In wild-type oocytes at prometaphase I the meiotic spindle has two tapered poles and the spindle is approximately the width of the autosomes on the spindle midzone at its widest point (Figure 1A). Tapered, bipolar spindles were observed in 89% of wild-type oocytes (Table 2).


Table 2. Prometaphase I preparations: spindle configurations.


However, when spindle structure was examined in prometaphase I γtub37C mutant oocytes, we observed either abnormal spindles or the absence of a recognizable spindle in 70% of γtub37CP162L mutant oocytes and 86% of γtub37C3/Df mutant oocytes (Table 2). Less than a third of the spindles in γtub37CP162L mutant oocytes, and even fewer in γtub37C3/Df mutant oocytes, could be classified as tapered and bipolar (Figure 1F, Figure S1C, Table 2), though some of these bipolar spindles showed minor defects in width and microtubule density.

Monopolar spindles were observed in 22% of prometaphase I γtub37CP162L mutant oocytes (Figure 1B, Table 2) and 21% of spindles in γtub37C3/Df mutant oocytes (Table 2). Barrel-like spindles that lacked tapered poles, but still displayed bidirectionality, were observed in 23% of γtub37CP162L mutant oocytes and 25% of γtub37C3/Df oocytes (Figure 1C–1D, Table 2). The width of the spindle was not constant in these barrel-like spindles. In the image of the γtub37CP162L mutant oocyte that is shown in Figure 1C the spindle is approximately the width of the chromosomes, but in some oocytes the barrel-like spindles were narrower than the chromosomes (Figure S1D).

Finally, in 15% of γtub37CP162L and 32% of γtub37C3/Df mutant oocytes the microtubules displayed no clear directionality and simply projected in all directions (Figure 1E, Figure S1AS1B, Table 2). Typically this microtubule morphology was also associated with the most abnormal chromosome morphologies. Three γtub37CP162L mutant oocytes failed to show any microtubule association with the chromosomes despite robust antibody penetration. The multitude of aberrant spindle structures suggests that γTub37C is required for both formation of a proper prometaphase I spindle and for maintenance of a tapered bipolar spindle.

Mutations in γtub37C disrupt kinetochore orientation and kinetochore-microtubule attachments during prometaphase I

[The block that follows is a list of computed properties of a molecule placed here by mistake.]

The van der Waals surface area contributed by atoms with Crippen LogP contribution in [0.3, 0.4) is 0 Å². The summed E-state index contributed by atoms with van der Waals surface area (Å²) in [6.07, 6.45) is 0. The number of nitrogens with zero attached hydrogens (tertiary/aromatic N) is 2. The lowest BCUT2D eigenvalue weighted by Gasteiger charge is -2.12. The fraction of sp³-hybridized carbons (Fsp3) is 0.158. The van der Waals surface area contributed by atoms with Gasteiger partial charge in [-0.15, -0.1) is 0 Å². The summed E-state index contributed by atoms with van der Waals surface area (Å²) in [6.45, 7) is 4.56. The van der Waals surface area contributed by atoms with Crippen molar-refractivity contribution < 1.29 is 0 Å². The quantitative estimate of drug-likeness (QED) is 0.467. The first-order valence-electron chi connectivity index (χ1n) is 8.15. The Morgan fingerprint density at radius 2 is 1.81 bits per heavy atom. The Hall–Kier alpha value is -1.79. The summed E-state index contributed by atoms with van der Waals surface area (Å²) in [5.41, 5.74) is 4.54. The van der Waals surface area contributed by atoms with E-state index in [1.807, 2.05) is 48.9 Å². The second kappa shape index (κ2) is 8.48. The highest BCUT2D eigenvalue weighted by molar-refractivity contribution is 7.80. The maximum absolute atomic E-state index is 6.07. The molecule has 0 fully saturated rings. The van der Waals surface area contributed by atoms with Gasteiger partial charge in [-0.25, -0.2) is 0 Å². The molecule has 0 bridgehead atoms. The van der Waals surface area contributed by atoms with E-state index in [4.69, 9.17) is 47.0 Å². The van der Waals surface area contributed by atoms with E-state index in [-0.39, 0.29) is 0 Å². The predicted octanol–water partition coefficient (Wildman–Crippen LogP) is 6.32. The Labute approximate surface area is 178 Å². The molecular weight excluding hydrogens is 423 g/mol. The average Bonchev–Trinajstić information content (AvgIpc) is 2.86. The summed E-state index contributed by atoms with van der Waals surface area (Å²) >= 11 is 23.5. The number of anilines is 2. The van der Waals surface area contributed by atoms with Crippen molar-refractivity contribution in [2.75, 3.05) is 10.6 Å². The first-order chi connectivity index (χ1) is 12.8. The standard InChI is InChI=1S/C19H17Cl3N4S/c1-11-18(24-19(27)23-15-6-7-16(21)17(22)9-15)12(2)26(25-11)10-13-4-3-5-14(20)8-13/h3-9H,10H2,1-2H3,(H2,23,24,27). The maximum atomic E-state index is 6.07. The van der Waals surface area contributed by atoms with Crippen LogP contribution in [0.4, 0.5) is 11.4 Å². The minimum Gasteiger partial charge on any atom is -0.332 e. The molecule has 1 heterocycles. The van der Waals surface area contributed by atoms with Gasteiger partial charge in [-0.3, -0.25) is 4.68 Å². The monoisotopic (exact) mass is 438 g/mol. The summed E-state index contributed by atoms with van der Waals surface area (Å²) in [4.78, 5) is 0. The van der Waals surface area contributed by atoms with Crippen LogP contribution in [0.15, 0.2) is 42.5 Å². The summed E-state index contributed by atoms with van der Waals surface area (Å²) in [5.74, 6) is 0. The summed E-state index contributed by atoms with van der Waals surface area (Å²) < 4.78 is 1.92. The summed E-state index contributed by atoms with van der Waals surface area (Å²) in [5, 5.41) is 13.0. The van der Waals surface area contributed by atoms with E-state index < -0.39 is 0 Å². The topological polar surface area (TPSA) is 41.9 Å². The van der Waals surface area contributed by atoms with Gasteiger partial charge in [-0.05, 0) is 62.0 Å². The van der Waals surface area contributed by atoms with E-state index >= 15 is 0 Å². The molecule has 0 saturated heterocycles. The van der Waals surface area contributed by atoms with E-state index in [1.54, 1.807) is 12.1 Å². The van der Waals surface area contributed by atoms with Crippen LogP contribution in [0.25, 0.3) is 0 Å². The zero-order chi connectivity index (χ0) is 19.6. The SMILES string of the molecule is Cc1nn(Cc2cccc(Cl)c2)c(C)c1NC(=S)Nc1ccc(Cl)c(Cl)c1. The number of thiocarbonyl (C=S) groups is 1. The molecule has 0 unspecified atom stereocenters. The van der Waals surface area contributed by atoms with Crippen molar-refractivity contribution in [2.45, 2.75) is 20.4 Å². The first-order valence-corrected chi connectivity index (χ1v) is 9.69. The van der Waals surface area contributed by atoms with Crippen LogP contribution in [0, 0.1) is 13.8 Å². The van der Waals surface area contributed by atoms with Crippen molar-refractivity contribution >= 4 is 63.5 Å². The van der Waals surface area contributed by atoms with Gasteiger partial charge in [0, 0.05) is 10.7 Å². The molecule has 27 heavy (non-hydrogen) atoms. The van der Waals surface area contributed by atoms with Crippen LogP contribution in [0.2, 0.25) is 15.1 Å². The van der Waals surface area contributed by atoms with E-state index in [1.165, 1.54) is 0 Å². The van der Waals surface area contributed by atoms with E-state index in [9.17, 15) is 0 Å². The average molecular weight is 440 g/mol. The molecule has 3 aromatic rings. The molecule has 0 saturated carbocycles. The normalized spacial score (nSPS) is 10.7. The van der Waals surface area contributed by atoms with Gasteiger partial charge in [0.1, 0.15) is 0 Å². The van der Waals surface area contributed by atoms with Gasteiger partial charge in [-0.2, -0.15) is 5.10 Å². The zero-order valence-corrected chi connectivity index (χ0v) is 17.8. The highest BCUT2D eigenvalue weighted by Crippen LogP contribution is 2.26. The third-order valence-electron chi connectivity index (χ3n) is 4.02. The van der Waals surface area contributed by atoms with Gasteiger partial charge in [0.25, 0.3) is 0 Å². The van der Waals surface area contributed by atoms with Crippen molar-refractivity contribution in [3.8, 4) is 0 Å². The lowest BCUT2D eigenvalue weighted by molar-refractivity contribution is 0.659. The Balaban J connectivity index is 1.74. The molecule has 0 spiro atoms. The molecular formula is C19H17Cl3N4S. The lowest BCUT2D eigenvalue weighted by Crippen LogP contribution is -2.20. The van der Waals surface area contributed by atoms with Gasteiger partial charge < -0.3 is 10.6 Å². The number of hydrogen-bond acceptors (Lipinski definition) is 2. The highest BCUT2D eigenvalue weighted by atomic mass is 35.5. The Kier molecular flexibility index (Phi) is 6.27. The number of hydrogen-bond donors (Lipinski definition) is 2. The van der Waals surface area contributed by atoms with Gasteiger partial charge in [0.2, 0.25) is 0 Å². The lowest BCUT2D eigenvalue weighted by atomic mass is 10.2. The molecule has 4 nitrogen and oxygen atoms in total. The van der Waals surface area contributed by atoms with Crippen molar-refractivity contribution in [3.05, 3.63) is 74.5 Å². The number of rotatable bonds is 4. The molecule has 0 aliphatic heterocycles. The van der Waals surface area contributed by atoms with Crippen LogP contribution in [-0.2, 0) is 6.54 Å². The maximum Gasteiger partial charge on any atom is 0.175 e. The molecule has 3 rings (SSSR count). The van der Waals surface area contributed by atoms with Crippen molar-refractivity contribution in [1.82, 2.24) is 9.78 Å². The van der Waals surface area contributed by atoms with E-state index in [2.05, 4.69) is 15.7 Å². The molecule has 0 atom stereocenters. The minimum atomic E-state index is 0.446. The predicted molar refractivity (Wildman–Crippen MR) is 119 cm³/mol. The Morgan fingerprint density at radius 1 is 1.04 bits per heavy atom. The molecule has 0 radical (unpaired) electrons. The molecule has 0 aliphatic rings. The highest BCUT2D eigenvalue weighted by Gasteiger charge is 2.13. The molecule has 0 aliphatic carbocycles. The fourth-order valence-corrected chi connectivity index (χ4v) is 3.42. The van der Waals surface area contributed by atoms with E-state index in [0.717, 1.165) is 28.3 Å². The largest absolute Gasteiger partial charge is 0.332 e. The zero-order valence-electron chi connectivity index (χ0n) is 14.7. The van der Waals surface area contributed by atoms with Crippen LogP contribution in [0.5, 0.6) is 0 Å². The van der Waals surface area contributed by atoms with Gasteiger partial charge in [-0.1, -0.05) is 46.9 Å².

To investigate the defects in chromosome alignment in γtub37C mutant oocytes, we examined the position of kinetochores using an antibody to Centromere Identifier (CID), the Drosophila CENP-A homolog [17]. In 93% of wild-type oocytes CID localizes to eight foci—four foci on each end of the chromosome mass oriented in opposite directions (Figure 2A, Table S1). One oocyte appeared to be in spindle assembly before kinetochores had bioriented, and one oocyte had five CID foci on a single side of the chromosome mass, most likely indicating an achiasmate chromosome was caught in the process of moving dynamically on the spindle as observed by Hughes et al. [15] (Table S1).


Figure 2. Kinetochores fail to properly biorient during prometaphase I in γtub37C3/Df mutant oocytes.

Fixed oocytes were treated with antibodies against CID (yellow), as well as the DNA dye DAPI (blue). All oocytes were from prometaphase I-enriched preparations of oocytes. (A) In a wild-type oocyte the eight CID foci are properly bioriented. (B) A γtub37C3/Df mutant oocyte with bioriented kinetochores as based on CID foci. (C) A γtub37C3/Df mutant oocyte with CID foci that failed to properly biorient at opposite ends of the chromosome mass. (D) A γtub37C3/Df mutant oocyte with kinetochores that appear to be mono-oriented based on CID foci. (E) A γtub37C3/Df mutant oocyte with clustered CID foci. (F) More than eight CID foci are observed in a γtub37C3/Df mutant oocyte, suggesting loss of sister chromatid cohesion. Images are maximum intensity projections from partial Z stacks. The scale bars are in microns.